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Issue #5: UPROOTED: Climate Change & Displacement

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Hi guys,  This week’s newsletter focuses on the topic of displacement; our climate is changing at a r
 

Planet:tech

October 6 · Issue #5 · View online
Dedicated to curating tech products and startups solving the world's most pressing problems, including climate change, pollution, and sustainability.

Hi guys, 
This week’s newsletter focuses on the topic of displacement; our climate is changing at a rate that keeps exceeding most scientific forecasts. Unfortunately, some families and communities are already suffering from disasters, consequences of climate change, and are being forced to leave everything behind in hopes of survival and in search of a new beginning. 
How can we use tech to protect populations displaced by climate change, and how can it help us increase the resilience of those who are most vulnerable? 

There’s no place like home - literally
Climate change is already forcing people from their land and homes, and putting many more at risk of displacement in the future. Worldwide, the UN Refugee Agency estimates that since 2009, an average of 26 million people are being displaced due to climate- or weather-related disasters! 
Supercharged storms, more intense droughts, rising seas and other impacts of climate change all magnify existing vulnerabilities and the likelihood of displacement – disproportionately affecting low-income countries, women, children and Indigenous peoples.

The land of the free and the home of the … displaced?
Disaster experts estimate that climate and weather events have displaced more than 1 million Americans from their homes in 2017. From Florida to New York coastal cities are at greater risk of flooding and displacement. In Louisiana, a football field worth of wetlands vanishes every 100 minutes, according to the United States Geological Survey; it’s one of the highest rates on the planet, accounting for 90 percent of such losses in the continental United States. 
Displacement in the US will come at a high price, take for example, the community of Isle de Jean Charles, just a small piece of land located in Terrebonne Parish, Louisiana. Funded by a $48.3 million dollar grant, the U.S. Housing and Urban Development has begun planning the logistics of resettling all the residents of the community due to rising sea-levels. Furthermore, in the past year, America has experienced a cost of $16 billion in weather and climate related disasters. Researchers have also projected how much economic damage each US county will incur by the end of the century. 
HSIANG ET AL., ADAPTED BY G. GRULLÓN/SCIENCE
The re-birth of a nation 
The United States, a relatively new country compared to it’s European neighbors, is known for its resilience and in the face of looming disaster, Americans are rising to the challenge. From organizations, to coalitions, to startups, and even resistance from within the White House - all focused on curbing climate change and building strategies and tools to reduce uncertainty and risk as the population adapts to the economic and societal impacts of a changing climate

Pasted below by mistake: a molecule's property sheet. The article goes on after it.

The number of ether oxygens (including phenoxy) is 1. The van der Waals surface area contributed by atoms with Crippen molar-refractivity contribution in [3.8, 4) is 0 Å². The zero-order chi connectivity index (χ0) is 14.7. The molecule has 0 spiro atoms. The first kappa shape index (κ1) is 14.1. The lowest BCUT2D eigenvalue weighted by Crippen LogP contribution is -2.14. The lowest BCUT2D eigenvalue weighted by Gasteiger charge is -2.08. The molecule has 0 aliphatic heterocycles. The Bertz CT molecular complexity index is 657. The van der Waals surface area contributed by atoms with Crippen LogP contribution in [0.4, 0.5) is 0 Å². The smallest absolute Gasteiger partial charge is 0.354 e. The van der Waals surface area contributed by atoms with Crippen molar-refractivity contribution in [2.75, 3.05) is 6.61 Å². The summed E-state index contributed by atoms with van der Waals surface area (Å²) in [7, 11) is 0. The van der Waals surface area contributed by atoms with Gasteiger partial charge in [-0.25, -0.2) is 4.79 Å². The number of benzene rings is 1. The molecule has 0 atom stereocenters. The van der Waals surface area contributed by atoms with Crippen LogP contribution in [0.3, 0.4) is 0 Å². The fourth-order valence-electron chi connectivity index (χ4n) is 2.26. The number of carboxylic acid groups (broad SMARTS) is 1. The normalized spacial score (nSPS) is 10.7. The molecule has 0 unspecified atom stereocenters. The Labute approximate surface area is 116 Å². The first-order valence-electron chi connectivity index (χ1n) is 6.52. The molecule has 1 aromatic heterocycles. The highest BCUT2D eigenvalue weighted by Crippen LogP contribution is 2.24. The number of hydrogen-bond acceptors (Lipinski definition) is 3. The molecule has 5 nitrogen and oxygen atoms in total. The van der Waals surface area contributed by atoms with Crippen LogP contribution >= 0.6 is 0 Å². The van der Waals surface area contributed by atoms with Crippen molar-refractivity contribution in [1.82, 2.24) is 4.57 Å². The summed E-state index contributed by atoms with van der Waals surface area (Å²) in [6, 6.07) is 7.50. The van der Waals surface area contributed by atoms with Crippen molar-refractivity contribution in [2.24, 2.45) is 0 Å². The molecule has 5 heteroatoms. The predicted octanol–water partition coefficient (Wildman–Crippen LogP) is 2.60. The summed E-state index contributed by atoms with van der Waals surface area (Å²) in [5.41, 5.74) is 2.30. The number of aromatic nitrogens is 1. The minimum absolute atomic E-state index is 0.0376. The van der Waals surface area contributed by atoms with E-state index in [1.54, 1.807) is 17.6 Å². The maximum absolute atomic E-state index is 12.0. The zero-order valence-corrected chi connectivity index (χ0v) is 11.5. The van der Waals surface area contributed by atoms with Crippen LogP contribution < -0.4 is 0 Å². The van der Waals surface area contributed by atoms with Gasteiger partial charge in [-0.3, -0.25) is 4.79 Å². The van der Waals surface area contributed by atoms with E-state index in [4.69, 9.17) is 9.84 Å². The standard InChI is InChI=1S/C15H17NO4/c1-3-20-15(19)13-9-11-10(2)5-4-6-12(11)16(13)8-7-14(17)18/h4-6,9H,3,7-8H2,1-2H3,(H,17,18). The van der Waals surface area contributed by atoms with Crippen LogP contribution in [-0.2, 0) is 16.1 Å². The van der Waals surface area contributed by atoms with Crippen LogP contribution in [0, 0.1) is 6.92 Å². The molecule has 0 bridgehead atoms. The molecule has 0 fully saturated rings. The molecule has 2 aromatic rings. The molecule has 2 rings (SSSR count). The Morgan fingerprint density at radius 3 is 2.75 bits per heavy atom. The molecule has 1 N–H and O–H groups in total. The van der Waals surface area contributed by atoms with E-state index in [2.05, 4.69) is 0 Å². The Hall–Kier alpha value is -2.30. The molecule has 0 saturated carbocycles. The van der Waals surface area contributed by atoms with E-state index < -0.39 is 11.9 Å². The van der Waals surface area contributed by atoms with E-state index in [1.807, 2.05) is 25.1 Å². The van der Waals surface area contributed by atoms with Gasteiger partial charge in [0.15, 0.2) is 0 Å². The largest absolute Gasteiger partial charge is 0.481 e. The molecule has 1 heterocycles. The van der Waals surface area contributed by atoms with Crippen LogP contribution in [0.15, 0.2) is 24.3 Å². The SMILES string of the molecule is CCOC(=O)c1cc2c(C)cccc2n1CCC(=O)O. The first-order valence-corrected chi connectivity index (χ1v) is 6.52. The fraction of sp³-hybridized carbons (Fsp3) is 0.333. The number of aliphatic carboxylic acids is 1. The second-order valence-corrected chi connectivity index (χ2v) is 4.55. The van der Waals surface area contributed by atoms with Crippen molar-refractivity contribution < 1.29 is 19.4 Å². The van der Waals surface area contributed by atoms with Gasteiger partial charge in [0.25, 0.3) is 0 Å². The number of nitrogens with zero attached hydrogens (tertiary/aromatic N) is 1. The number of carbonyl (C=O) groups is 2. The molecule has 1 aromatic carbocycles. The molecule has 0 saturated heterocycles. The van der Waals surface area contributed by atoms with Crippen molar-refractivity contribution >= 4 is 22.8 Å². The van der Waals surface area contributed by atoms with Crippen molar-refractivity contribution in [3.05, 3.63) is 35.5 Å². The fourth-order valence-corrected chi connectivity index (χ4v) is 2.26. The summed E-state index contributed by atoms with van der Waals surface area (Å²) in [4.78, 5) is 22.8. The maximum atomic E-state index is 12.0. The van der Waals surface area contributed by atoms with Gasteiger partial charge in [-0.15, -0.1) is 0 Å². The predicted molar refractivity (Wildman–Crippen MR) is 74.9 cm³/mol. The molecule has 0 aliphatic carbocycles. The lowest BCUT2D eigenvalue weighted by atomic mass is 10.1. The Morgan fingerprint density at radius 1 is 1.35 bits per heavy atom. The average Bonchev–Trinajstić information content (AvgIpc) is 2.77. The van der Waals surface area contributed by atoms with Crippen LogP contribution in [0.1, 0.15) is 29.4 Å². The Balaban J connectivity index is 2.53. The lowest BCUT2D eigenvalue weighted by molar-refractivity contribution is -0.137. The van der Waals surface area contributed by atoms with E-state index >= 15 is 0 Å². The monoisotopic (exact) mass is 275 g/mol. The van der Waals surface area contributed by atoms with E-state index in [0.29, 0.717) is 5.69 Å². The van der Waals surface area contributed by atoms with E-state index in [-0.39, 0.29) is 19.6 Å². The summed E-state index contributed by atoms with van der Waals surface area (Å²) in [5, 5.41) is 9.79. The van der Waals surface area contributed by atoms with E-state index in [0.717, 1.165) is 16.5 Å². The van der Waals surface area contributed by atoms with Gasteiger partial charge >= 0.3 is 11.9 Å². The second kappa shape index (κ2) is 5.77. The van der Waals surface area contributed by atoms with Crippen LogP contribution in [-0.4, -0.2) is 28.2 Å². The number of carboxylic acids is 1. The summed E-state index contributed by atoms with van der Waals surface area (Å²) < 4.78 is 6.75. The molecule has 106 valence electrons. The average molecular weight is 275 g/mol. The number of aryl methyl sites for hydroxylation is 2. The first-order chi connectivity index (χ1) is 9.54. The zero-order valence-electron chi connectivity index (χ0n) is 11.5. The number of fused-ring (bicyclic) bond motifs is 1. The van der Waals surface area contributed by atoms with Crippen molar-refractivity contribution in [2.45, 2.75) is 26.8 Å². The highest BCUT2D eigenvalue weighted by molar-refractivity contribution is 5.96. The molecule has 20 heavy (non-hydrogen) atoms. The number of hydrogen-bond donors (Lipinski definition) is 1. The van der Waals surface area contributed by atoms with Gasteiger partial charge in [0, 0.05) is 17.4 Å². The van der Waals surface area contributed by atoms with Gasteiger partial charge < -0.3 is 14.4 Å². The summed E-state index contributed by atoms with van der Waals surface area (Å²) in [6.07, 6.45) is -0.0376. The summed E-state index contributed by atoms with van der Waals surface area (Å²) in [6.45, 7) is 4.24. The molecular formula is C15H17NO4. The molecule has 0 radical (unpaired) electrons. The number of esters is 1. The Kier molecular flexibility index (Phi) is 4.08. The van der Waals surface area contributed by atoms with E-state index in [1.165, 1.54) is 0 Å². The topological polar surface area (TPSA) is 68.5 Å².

Here is a list of startups that are betting on the future of disaster relief: 
Jupiter: A startup based in Silicon Valley, is working on combining data and predictive modeling using cloud-based supercomputers to show businesses the potential impacts of climate change.
Collider: A nonprofit innovation center focused on catalyzing market-driven climate solutions.
NORI: A transparent and secure platform that allows both businesses and individuals to take direct action in removing excess carbon dioxide from the atmosphere.
LACI: Los Angeles based cleantech business incubator to accelerate development of cleantech start-ups by offering flexible office space, CEO coaching and mentoring, and access to a growing network of experts and capital.

Around the world 
Techfugees is a global community, with around 18,000 techies, startups, NGOs, impact advisors and entrepreneurs that help coordinate responses to refugee needs. They work under five focus areas: infrastructure, focused on providing internet access, including used phones via Geecycleeducation, with its vast number of tools and apps, identity issues, including Microsoft and Accenture’s global ID system for refugees and extending to the recognition of diplomas, certificates, etc, health, ranging from UCLA’s LUCAS performing basic diagnostic testing from a camera phone to mental health applications such as Karim and Crisis Info Hub, and inclusion, focused on livelihoods and integration. 

The importance of mobile for refugees
Connectivity in times of disaster is crucial. For climate refugees, access to reliable and sustainable mobile connectivity is crucial as it enables a range of mobile services—education, financial, information, and others—that can improve the livelihoods of refugees over the long term. 
Major world organizations like UNICEF have developed mobile applications such as UNICEF’s RapidFTR or Refunite that helps families reconnect during disasters. 

Skilled migration as an alternative
A tweet to retweet
The 2018 Laudato si' Challenge
Climate Change is a Main Cause of the World's Refugee Crisis https://t.co/T1IgPXr0dS
4:15 PM - 9 Sep 2018
Sasja Beslik
Bottled water is up to 10,000 times more expensive than tap water… #bottledwater #sustainability https://t.co/aiSrYvh9Sm
8:59 AM - 25 Sep 2018
Wrapping up... We'd love to get your feedback!
Your feedback means a lot to us. 💚 Are there any specific topics you’d like us to cover in the next issues? Let us know at: planettechnewsletter@gmail.com. 🌎
Till next week,
Aleksandra, Andrea, and Jessica. 💚
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